Stephen Collins: Divided Greens will make for unstable coalition

Trust and discipline key to capacity of next government for decisive action

The grudging tone emanating from those involved in the talks on government formation and the glacial pace of progress do not auger well for the future of the three-party coalition struggling to be born. The decision of Green Party deputy leader Catherine Martin to challenge Eamon Ryan for the leadership has added another layer of confusion and distrust to a process that was already being regarded with suspicion by a significant number of people in all of the three parties taking part in the process.

There is still some doubt about whether the talks will finally conclude with an agreement this weekend although the general expectation is that they have gone too far to end in failure. Even if there is agreement there is no guarantee that it will be ratified by a two-thirds majority of Green Party members. That will depend to a large degree on whether the party’s 12 TDs give it their enthusiastic backing.

So far a number of them have given the impression that being in coalition with Fine Gael and Fianna Fáil is the last place they want to be and a number of people in the other two parties share that sentiment with regard to the Greens. “Even if Eamon Ryan manages to drag the Greens to the altar this has all the signs of a loveless marriage in the making. You have to ask how long it is going to last,” remarked one Fine Gael politician.

Decisive action

The scale of the problems facing the country in the post Covid-19 world will require a government that has the ability to take decisive action which will inevitably generate vociferous opposition from political opponents and constant media criticism. Surviving the pressure will require strong nerves and strong personal bonds between the party leaders as well as a mood of trust among ministers.


Unless a new cabinet is able to unite in a spirit of solidarity behind a programme for government the tensions which have characterised the negotiating process are likely to re-emerge. That is why a bad start will undermine any chance of dealing successfully with the country’s problems, however long the government lasts.

The record of past coalitions may be some guide to the pitfalls that await if one of the parties lacks wholehearted commitment. A classic example is the Fine Gael-Labour coalition of the 1980s led by Garret FitzGerald and Dick Spring which took over the country after the appalling mismanagement of the public finances by Charles Haughey.

From the beginning a significant element of the Labour Party, most notably current President Michael D Higgins and Kildare TD Emmet Stagg, opposed going into coalition and subsequently did everything possible to make life difficult for Spring and his colleagues in government.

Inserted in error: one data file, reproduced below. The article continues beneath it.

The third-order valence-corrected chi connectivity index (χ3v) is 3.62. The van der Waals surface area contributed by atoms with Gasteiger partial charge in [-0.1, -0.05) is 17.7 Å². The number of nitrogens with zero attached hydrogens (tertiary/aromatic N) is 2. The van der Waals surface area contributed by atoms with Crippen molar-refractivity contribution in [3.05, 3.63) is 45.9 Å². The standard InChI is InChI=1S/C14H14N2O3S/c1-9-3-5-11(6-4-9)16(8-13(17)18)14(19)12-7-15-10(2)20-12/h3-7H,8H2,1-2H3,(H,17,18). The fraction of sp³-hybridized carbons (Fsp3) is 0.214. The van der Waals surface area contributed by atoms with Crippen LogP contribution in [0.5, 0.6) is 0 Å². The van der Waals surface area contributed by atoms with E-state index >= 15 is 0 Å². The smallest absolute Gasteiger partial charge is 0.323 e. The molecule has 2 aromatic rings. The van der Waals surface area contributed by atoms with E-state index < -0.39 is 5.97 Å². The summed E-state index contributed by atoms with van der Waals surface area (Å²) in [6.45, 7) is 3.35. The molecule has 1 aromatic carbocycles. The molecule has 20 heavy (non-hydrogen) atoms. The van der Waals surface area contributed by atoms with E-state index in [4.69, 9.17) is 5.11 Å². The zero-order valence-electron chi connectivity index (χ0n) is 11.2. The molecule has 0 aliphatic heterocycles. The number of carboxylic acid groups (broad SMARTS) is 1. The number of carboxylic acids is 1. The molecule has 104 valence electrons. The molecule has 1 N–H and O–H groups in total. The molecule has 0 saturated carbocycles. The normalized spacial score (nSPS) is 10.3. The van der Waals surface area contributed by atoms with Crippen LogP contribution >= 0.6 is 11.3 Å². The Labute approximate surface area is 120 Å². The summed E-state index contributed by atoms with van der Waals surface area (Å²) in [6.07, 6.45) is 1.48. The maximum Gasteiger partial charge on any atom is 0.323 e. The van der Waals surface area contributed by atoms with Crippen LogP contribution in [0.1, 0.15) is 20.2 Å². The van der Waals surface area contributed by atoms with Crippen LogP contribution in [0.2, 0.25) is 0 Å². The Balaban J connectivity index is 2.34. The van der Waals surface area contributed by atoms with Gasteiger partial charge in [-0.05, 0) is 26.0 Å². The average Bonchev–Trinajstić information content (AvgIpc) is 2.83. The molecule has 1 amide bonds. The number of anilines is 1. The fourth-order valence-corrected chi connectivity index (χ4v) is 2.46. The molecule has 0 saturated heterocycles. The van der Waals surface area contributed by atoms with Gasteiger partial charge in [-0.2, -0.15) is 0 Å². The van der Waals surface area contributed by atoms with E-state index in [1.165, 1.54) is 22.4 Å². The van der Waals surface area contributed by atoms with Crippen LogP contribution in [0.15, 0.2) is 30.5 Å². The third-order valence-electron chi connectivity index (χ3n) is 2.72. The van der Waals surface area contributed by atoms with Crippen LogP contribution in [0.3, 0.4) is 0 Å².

Just 18 months into the lifetime of the government Spring almost lost control of his party at its annual conference when he only defeated the anti-coalition faction by 363 votes to 324. Higgins, then party chairman, led the frontal assault denouncing coalition with “the redneck fundamentalists” of Fine Gael.

Having to deal with such inveterate opponents of coalition meant that Spring effectively had one hand tied behind his back and could not agree to the kind of difficult measures that were needed to drag the country out of recession. The diary of Fine Gael minister for education Gemma Hussey gives a flavour of the kind of tensions that beset that government.

When the worsening state of the public finances prompted cuts in food subsidies in the summer of 1984 there was a political storm. “Appalling flack going on about the food subsidies. The hysteria from Michael D Higgins, Joe Higgins of the Labour left, John Carroll [trade union leader], the housewives, you name it, as well as Fianna Fáil’s Michael O’Kennedy being extremely rude on radio. The media are totally gone off mad.”

The miracle of that government was that it managed to survive four years and did have some notable achievements to its credit but it was unable to do what ministers knew needed to be done about the economy. The lesson is that if the Greens go into coalition divided from the start the government will be distracted by interminable internal party wrangling.

Three-party coalition

A more hopeful example of how a coalition can work well was the three-party coalition of Fine Gael, Labour and Democratic Left that held office from late 1994 until 1997 after the tumultuous events that brought Albert Reynolds crashing down. Many forecast disaster for the only government formed without an election, particularly because of past tensions between taoiseach John Bruton, tánaiste Dick Spring and Democratic Left leader Proinsias De Rossa.

In the event it was a reasonably happy and a successful government which left the country it a better position than it found it with the first budget surplus in a generation. The key to its success was the level of trust between the party leaders and the discipline shown by the TDs of the three parties in keeping the focus on the big issues and refusing to be panicked by every passing storm. If the new government can follow that example it might succeed but it will need to put the difficult birth behind it as quickly as possible.